HSNT is passionate about helping animals in need. Our mission is to act as an advocate on behalf of all animals and to ensure their legal, moral and ethical consideration and protection. We provide for the well-being of animals who are abandoned, injured, mistreated or otherwise in need. We promote an appreciation of animals and seek to instill respect for all living creatures.
HSNT's Early History
Dr. John S. Burns
On a summer night in 1904, an enthusiastic group of people met in Fort Worth to talk about their plan to form a Humane Society. The group included doctors, businessmen, homemakers, and a judge. Some of the women had worked to protect children and animals in the 1890’s. Now, they joined the new group to fight cruelties. Reading about life in Fort Worth 100 years ago helps us understand their determination. In the city streets it was common to see horses and mules staggering as they pulled overloaded wagons while being beaten with bullhide whips. Newspaper stories often reported the abandonment of infants and young children and the physical abuse of women by drunken husbands. The member of the new Society held frequent meetings, often at the Fakes Furniture Store, which was owned by the Humane Society’s first President, W. G. Turner. Volunteers were organized, duties assigned. In 1905, the Fort Worth Humane Society was officially incorporated as an independent charitable organization with this purpose: “to protect women and children and to prevent cruelty to animals.”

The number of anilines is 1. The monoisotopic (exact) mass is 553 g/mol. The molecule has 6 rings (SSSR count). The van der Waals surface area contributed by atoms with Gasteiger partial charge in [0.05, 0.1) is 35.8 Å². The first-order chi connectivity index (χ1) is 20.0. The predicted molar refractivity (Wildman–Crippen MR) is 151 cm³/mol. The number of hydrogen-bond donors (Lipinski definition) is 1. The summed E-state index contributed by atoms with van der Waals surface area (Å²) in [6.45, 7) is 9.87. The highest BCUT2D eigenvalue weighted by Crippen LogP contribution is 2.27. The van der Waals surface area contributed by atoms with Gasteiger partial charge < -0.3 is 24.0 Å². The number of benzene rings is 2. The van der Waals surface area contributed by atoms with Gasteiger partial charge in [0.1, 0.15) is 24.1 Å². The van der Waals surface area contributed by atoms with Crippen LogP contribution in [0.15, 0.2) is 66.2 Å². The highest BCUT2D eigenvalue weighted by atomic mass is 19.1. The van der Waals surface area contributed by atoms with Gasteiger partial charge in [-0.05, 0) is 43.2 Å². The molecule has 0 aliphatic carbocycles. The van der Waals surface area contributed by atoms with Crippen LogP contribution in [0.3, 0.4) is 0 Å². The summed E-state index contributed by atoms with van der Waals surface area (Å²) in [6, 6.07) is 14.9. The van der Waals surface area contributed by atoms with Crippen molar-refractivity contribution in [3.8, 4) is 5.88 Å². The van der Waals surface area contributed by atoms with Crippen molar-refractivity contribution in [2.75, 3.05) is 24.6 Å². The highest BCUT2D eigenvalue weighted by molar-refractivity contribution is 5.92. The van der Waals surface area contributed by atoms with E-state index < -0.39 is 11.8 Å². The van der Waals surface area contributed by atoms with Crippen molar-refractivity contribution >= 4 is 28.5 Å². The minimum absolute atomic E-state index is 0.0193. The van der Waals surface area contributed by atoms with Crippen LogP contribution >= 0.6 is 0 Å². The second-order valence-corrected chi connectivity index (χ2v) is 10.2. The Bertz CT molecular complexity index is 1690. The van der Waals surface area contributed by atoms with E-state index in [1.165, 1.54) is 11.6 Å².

Humane Society volunteers worked with the small police force and sheriff’s deputies to warn first and arrest if necessary owners of over worked horses. Every year the work increased. A Humane officer was employed to patrol the streets and to answer complaints. Since many cruelties occurred outside the city limits, the Society changed its name to “Tarrant County Humane Society” in 1910. Four fountains were built to water thirsty horses and mules coming into the city from dry West Texas . By 1915, the amount and scope of the work done was impressive. A quarterly report for January – March, 1915, states that 1, 525 complaints were investigated. The cases included two little girls found in a brothel, a woman with a two-week old infant, who was cruelly beaten by her husband, homes were found for abandoned children, jobs were found for young boys taken from the overcrowded jail. Hundreds of animals were rescued from starvation, neglect, and physical abuse: 281 horses but also mules, cows, calves, cats, dogs, poultry (including a box car full of chickens), and a monkey. The work done by the pioneer founders of our Humane Society is our heritage.
In 1982, our name was changed to the Humane Society of North Texas to reflect our belief that kindness cannot stop at county lines and to indicate our investigative and rescue work in neighboring counties. Today, strong laws protect children and shelters have been established for endangered women. But animals still need our Humane Society just as they did 100 years ago.